What Other Countries Think of Americans

Rome-Tourist-mapVatican City in Rome
— Lightpoet/Dreamstime

Studying a map at St. Peter's square in Vatican City, Rome.

Read this honest, fascinating Q&A for real talk about how other countries view Americans—plus useful tips for how to behave well and enjoy the culture when traveling overseas.

We've all seen "those" travelers: loud American tourists wearing bright clothing (and even brighter sneakers) and letting their kids run rampant everywhere from Italian piazzas to American national parks. We know you, a Budget Travel reader, would never behave like they do, have you ever wondered exactly what other countries think of us—travelers and non-travelers alike?

We asked world traveler and Norwegian journalist René Zografos, author of Attractive Unattractive Americans: How the World Sees America, for some real talk about how foreign citizens view Americans. Read on for his honest answers and tips on what you must do—and NEVER do—to be a good ambassador for your country.

Q. What would Americans be most surprised to hear regarding how other countries view us?

A. "The positive: Americans are very popular. Many people I interviewed while I was writing Attractive Unattractive Americans asked me to say how grateful they are to the Americans for what their soldiers have done abroad to help people after hurricanes, earthquakes, tsunamis, etc. So on behalf of many people in the world: thank you, Americans!

"The negative: Many people think that American pop culture is pretty shallow. And they hate American fast food: Not only because it’s causing diseases almost all over the world, but also because it kills local business for local farmers."

Q. Which countries love American travelers most?

A. "Scandinavian countries like Denmark, Sweden and Norway—but to be honest, many countries in the world like American travelers because they know how to behave, are friendly, outgoing, and appreciate our planet. It’s the Americans who don’t travel that people have more problems with."

Q. Which countries have a low opinion of American tourists? Why?

A. "Southern Europe in general: Greece, France, and Italy. People think Americans are “sticky” and that they act like they know better and look down on other people. In the south of Europe, there is a quieter lifestyle that clashes with the American way. I’ve found the same views in some Asian countries like Thailand."

Q. What are the top three ways to avoid being an “ugly American” overseas?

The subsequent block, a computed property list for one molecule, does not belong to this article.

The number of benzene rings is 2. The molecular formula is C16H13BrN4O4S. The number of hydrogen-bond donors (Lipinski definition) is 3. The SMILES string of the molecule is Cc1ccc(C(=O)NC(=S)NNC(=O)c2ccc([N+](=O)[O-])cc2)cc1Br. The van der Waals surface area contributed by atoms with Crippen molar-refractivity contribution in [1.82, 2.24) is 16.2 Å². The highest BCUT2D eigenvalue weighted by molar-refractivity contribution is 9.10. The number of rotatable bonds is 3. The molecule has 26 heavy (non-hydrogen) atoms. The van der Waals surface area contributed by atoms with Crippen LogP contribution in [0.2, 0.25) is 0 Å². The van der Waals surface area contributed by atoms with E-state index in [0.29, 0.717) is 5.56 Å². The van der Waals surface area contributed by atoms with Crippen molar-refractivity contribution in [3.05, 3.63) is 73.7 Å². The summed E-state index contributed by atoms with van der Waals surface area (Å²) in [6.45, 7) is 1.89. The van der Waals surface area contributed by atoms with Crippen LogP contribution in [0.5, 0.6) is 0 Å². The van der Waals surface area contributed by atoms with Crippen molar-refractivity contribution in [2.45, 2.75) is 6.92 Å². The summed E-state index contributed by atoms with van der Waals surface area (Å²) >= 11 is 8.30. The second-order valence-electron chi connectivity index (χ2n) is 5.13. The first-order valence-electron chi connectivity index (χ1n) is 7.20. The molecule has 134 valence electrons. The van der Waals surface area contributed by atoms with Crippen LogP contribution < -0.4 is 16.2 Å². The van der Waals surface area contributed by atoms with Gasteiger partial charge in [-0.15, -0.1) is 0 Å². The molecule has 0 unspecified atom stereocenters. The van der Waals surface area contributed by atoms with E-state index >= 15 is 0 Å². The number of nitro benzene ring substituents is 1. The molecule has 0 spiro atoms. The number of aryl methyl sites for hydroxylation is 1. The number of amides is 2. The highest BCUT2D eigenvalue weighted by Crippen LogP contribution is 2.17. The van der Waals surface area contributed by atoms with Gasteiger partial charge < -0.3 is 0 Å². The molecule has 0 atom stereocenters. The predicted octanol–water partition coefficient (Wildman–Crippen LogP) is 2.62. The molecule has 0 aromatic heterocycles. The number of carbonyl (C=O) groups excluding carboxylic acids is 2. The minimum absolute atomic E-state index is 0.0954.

A. "1) Take your time to blend in to other cultures. Eat local food, talk to local people, and immerse yourself in local customs... At a restaurant, enjoying the experience—leave your phones and tablets behind. 2) Don’t rush from one place to another. Take a deep breath and de-stress! 3) Listen to others with respect. Talk less. Remember: We are all equal."

Q. Let's talk about clothing. Is there a rule of thumb that Americans can abide by so we blend in better overseas?

A. "Americans are gear freaks. They have to have the best and have all the latest gadgets, and they like to show off to others. They walk around with the most expensive cameras, phones, and handbags. Have respect for other cultures' costumes when it comes to dress codes. Otherwise, Americans abroad dress quite well (and way better than many other countries!)."

Q. What's one especially rude behavior that we should consciously try to avoid when traveling?

A. "Talking loud for sure. No one really understands why Americans must stand in a square and shout at each other so everyone can hear them. It’s like: “I’m an American, so you all better listen!” Also: the way Americans polluting the world, buying and throwing things away without thinking of Mother Nature."

Q. Finally, what suggestion do you have for American travelers who want to get the richest cultural experience possible?

A. "Don’t bring so much stress with you. Don’t rush from one city to another. Stay longer in one place, and explore the surroundings there. Many Americans feel like they have to see everything in a few days. Paris one day, London the next…but can you really see Paris or London in one day? The greatest gift of traveling is getting to know new places and people in an authentic way—and to maybe even make some friends that will last your whole life."

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